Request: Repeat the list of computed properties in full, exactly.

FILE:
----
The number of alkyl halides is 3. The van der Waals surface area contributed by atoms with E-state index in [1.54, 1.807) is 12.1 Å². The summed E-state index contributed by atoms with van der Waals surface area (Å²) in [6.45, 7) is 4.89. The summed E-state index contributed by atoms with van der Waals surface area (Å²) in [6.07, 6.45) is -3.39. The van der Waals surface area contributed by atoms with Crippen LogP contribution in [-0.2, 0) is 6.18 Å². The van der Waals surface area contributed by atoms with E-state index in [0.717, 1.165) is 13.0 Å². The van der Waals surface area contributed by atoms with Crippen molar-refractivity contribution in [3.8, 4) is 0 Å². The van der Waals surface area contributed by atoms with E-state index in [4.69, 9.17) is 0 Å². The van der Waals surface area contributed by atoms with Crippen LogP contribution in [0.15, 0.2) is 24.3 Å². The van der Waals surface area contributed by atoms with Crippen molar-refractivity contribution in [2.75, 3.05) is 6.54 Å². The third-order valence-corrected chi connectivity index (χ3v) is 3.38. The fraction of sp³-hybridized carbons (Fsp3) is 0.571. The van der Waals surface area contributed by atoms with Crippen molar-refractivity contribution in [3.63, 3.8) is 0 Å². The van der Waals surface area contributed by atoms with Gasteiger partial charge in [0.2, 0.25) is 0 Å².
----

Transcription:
The number of alkyl halides is 3. The van der Waals surface area contributed by atoms with E-state index in [1.54, 1.807) is 12.1 Å². The summed E-state index contributed by atoms with van der Waals surface area (Å²) in [6.45, 7) is 4.89. The summed E-state index contributed by atoms with van der Waals surface area (Å²) in [6.07, 6.45) is -3.39. The van der Waals surface area contributed by atoms with Crippen LogP contribution in [-0.2, 0) is 6.18 Å². The van der Waals surface area contributed by atoms with E-state index in [0.717, 1.165) is 13.0 Å². The van der Waals surface area contributed by atoms with Crippen molar-refractivity contribution in [3.8, 4) is 0 Å². The van der Waals surface area contributed by atoms with E-state index in [4.69, 9.17) is 0 Å². The van der Waals surface area contributed by atoms with Crippen LogP contribution in [0.15, 0.2) is 24.3 Å². The van der Waals surface area contributed by atoms with Crippen molar-refractivity contribution in [2.75, 3.05) is 6.54 Å². The third-order valence-corrected chi connectivity index (χ3v) is 3.38. The fraction of sp³-hybridized carbons (Fsp3) is 0.571. The van der Waals surface area contributed by atoms with Crippen molar-refractivity contribution in [3.63, 3.8) is 0 Å². The van der Waals surface area contributed by atoms with Gasteiger partial charge in [0.2, 0.25) is 0 Å².